Skylar Washington, left, and Kynli Nelson prepare a box for delivery to the Gardner Multi-Service Center. Wheatridge Middle School Leadership Club members delivered 2,011 cans to the center on Nov. 3. Staff photo by Danedri Thompson

Danedri Thompson
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From a distance, it appeared as if one large class of middle school students was moving out of Wheatridge Middle School.
Students carried cardboard box after cardboard box out to cars lining Washington Street on Thursday afternoon. The boxes, filled with cans and dried goods, were loaded into teachers’ vehicles for delivery to the Gardner Multi-Service Center.
WMS Leadership Club students organize the food drive every year.
“At our school, we have a lot of low-income kids that come here and they are so willing to help,” club sponsor Deb Lurtz said. “Last year, without Wheatridge and Moonlight (Elementary)’s help, the center wouldn’t have had enough food to last through February.”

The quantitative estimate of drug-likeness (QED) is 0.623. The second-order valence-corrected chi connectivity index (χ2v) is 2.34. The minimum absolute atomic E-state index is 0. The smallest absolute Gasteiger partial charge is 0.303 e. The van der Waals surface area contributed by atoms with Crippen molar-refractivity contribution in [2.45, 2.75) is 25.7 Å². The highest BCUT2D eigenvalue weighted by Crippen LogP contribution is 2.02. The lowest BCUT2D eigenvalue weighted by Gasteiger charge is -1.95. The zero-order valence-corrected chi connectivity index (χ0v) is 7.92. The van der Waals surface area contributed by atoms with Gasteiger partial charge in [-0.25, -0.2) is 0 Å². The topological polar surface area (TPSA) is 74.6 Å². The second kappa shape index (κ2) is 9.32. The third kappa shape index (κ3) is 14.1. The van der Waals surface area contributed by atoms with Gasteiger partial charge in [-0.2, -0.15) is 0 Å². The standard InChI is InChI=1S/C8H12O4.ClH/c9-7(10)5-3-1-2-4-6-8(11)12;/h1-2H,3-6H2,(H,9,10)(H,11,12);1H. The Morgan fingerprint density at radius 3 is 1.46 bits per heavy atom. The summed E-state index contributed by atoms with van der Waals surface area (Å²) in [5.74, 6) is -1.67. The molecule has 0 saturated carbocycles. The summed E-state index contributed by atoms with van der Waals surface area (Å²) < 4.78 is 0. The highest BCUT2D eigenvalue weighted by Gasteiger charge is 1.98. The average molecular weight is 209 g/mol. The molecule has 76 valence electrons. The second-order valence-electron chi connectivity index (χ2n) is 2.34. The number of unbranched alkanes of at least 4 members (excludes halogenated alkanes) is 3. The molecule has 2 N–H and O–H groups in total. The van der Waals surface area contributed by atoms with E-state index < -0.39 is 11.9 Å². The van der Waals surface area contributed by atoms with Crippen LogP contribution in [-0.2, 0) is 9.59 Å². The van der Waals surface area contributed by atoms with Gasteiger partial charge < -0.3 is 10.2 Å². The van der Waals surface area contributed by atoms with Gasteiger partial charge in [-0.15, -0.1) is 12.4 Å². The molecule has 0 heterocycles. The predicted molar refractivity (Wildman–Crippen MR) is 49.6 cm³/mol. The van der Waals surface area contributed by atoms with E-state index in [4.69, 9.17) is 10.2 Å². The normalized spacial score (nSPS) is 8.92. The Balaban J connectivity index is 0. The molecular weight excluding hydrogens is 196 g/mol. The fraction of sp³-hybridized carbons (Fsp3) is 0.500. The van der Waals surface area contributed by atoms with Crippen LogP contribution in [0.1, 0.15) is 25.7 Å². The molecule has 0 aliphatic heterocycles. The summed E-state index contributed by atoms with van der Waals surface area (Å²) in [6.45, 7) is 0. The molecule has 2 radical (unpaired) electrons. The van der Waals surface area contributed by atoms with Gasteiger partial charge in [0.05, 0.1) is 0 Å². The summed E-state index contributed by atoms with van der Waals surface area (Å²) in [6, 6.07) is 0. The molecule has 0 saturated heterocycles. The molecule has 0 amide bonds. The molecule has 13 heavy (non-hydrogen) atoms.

The winning class of fifth, sixth, seventh and eighth graders will receive ice cream sandwiches as part of the Leadership Club’s drive. But teachers stepped in to offer additional prizes for classrooms that collected the most cans.
“I’m going to get to buy my class pizza,” Lurtz said.
Students sorted and counted food items on Wednesday afternoon.
“We have a regular factory system going in there,” Lurtz said.
When final tallies were announced on Thursday afternoon, Wheatridge students had collected 2,011 food items.

Sasha Olcott and Austin Rieves push a cart of cans to awaiting cars. Bailey Knudsen looks on. Staff photo by Danedri Thompson

“It’s 2011, too,” student Sasha Olcott said.
The annual food drive is one of several projects for students in the WMS Leadership Club. The club also just finished a UNICEF food project, club member Austin Rieves, said.
“For Halloween, I did trick-or-treating for cans,” Rieves said.
The club meets twice each month, Lurtz said.
In previous years, the 50-to-60 member club has collected pennies for hospital patients and hosted a garage sale. They also do an annual teacher appreciation project. They volunteered at Boo Bash and will work as elves in the city-sponsored Santa’s Workshop at Cornerstone Park.
Evidence of their work should bloom next spring in front of the middle school as well.
“Last Friday, we planted red tulips for Red Ribbon Week,” sponsor Lori Bobki said.